Jen has been a trailblazer for women in football. Not only has she played for many, many years (she became the first woman to play professional football in a non-kicking capacity when she suited up for the Texas Revolution) but she's coached at the professional level for the same pro team this year (the Revs even made it to the championship game this year). I've seen this woman take a helluva hit (and pop right back up) and earn the respect of her teammates and players. We had the privilege of interviewing her a couple of times on The Broadcast and I'm glad to say she's become a friend. She's an amazing woman and I'm beyond excited for her! The Cardinals have a new fan and I'll be cheering her on this year!

Here's a link to our interview with Jen a couple of months ago! Jen Welter on The Broadcast

Tuesday, July 21, 2015

Autism Chronicles: He Let You Do What?!?

I understand most people don't know what it's like to have a child with autism (or any special needs for that matter). They don't understand what it feels like to always be on high alert... waiting for your kiddo to sprint across a parking lot or anticipating the next thing that will cause a major meltdown (which are different than tantrums - I'll explain that in a later post). Maybe they've never had to spend hours on the phone with insurance companies justifying why their kiddo needs continued therapy to treat a medical condition after a claim has been denied. And let me tell you... the fear and anxiety that come from social invitations - barbecues, pool parties, etc. are stifling. There will be no chill... you're watching like a hawk in case you have to ninja roll and intervene if your child decides to throw an enormous dirt-filled planter into your friend's pool (that's happened). And after an event is over and you're sitting in traffic, you've probably never had to consider asking a cop for a police escort home because of the tears triggered by the epic hour-long meltdown your kid is having in the back seat. Or... or, maybe it's because your other child has never broken your heart by saying that she hates that her brother has autism because he won't play with her. You haven't had to deal with these things... so again, I get it. You probably don't understand...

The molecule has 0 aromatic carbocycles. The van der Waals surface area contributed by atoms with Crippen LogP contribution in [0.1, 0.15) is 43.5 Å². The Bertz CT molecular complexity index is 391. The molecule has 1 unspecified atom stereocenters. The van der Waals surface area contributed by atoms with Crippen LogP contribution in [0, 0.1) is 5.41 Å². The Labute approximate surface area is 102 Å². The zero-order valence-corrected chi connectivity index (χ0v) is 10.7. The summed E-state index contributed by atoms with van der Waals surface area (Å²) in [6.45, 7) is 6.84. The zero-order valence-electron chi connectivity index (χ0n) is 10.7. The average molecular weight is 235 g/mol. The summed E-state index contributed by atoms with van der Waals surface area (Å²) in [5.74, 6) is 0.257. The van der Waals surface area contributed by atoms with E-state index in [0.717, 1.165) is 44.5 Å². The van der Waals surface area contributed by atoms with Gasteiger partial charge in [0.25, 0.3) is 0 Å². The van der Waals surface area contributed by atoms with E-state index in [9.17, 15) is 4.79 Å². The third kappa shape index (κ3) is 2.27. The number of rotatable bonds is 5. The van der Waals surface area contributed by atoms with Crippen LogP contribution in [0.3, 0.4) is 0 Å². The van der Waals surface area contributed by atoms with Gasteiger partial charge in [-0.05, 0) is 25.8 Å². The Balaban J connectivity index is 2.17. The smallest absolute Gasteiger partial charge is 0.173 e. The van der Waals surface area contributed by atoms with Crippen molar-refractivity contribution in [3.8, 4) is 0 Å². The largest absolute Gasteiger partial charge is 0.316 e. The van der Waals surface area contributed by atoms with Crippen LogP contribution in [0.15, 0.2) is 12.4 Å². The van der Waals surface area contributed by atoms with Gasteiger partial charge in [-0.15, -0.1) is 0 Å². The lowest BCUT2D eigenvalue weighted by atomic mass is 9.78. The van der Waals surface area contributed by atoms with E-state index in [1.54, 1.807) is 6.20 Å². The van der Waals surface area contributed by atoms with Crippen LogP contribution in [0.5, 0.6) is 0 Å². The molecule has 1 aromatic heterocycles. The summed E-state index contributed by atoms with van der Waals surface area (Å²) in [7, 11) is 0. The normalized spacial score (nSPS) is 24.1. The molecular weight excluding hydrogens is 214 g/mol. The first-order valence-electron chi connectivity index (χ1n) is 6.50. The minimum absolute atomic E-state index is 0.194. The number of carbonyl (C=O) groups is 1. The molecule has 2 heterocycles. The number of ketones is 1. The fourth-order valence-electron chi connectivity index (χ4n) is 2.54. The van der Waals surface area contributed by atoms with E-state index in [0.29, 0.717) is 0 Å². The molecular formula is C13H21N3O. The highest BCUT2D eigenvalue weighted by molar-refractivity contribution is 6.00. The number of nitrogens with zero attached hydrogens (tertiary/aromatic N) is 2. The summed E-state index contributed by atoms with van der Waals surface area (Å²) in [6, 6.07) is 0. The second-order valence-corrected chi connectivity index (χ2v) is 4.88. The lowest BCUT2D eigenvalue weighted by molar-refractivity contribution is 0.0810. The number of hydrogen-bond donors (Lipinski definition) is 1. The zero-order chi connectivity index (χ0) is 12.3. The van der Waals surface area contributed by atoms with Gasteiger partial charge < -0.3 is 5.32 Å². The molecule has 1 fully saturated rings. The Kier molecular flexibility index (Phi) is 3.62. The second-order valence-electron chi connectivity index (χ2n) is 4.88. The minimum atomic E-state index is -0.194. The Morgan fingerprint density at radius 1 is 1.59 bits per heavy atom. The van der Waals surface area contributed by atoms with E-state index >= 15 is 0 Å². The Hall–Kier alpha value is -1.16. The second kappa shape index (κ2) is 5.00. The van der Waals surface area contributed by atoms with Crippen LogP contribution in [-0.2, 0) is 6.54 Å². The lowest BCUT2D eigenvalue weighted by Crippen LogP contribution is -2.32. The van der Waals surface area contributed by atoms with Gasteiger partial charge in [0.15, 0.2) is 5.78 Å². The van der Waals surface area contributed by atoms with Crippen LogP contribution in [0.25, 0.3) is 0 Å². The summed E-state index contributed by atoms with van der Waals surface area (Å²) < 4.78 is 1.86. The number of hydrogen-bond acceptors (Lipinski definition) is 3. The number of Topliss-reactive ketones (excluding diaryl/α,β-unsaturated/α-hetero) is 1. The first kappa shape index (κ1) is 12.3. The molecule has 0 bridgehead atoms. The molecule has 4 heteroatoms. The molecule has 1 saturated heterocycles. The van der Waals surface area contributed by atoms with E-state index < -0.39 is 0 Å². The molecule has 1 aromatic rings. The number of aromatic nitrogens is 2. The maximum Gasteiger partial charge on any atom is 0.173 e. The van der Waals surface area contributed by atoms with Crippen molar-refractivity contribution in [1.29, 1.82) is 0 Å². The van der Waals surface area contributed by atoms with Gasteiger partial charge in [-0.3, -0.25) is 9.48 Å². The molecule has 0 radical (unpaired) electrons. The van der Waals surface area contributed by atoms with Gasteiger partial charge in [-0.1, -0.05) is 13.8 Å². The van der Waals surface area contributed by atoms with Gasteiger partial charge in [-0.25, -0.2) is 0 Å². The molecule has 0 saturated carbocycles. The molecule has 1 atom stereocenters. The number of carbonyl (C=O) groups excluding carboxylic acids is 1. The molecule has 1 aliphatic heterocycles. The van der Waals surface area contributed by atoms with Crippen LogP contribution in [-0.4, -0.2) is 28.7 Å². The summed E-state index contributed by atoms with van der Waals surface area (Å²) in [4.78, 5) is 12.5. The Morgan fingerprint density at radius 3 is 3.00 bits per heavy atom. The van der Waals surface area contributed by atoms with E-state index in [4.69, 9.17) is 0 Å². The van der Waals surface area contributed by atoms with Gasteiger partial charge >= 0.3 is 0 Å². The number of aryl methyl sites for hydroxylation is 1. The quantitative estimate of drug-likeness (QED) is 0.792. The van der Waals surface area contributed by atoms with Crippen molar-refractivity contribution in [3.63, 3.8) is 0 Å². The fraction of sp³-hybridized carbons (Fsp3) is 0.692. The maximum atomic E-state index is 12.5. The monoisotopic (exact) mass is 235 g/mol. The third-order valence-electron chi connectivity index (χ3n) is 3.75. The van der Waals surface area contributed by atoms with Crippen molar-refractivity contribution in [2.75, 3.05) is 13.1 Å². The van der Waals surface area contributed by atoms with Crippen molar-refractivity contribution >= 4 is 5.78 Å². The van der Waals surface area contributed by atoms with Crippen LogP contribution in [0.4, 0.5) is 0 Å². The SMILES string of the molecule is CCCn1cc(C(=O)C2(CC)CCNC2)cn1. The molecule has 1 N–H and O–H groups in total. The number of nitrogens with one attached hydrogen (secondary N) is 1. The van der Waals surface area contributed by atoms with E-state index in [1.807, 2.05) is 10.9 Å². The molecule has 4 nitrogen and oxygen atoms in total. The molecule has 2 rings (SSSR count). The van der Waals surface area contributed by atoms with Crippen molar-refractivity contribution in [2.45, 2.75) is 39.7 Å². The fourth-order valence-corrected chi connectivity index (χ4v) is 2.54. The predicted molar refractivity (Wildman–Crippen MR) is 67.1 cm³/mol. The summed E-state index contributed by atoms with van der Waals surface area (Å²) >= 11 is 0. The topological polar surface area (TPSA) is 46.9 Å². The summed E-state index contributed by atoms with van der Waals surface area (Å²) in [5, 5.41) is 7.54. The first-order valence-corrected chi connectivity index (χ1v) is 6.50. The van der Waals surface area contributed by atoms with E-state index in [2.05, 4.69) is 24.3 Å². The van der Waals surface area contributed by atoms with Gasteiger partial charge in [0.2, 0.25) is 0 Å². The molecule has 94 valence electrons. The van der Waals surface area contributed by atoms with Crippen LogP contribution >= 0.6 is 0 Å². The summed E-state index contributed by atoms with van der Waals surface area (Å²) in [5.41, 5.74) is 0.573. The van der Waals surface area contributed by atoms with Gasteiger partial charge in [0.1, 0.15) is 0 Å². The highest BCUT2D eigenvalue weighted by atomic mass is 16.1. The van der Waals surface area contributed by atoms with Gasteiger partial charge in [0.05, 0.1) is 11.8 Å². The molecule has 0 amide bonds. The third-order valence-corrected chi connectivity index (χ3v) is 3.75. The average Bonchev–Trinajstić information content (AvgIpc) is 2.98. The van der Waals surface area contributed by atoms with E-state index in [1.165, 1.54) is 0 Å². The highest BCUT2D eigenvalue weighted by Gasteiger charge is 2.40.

"Where's Dawn?"

"Where's your husband? He didn't come with you?"

"You let her go out of town... by herself?"

"Are you guys having relationship problems?"

"I mean, if that's what works for you guys..."

Yep - all questions/comments Ryan and I have received both recently and in the past. All full of judgment... maybe even a little concern. One of us may show up to a social event... alone... the other parent left at home with the kids. Chances are Will has had a pretty rough day and we know that any further stimulus might trigger a meltdown. And it's the worst... the absolute worst... when those meltdowns happen in public or in other people's homes. I'd say 98% of the people at the get-togethers usually don't realize Will has autism so it looks like he's having a tantrum. We're pierced with annoyed stares accordingly. The hosts, who usually do know about Will's autism, always try to be loving and reassuring by telling us it's okay. Well, it's not okay. My kid just knocked over the DJ's speaker and is laying on the ground sobbing in the middle of your party. It's not okay. I'm panicking. My heart is beating out of my chest. I want to cry and it's embarrassing. And I was really, really enjoying that beer and some chill. It's not okay. 

So to avoid these situations... sometimes, autism parents roll alone. Why should both of us miss out on some fun?


Everyone knows I just got back from the most amazing, rejuvenating five-day solo vacation the week before my 39th birthday. Yes... I went alone. I guess you could say Ryan "let" me go although I didn't really ask permission - we just coordinated schedules to make sure there was someone home with the kids. Ryan's going to meet some of his buddies to catch a UCLA football game in September. Yes, I'm letting him go alone while I stay home with the kids. And I hope he has an absolute blast. But this is our reality... it's what works for us. It's our way of making sure we both have a chance to come up for air every once in a while. To breathe.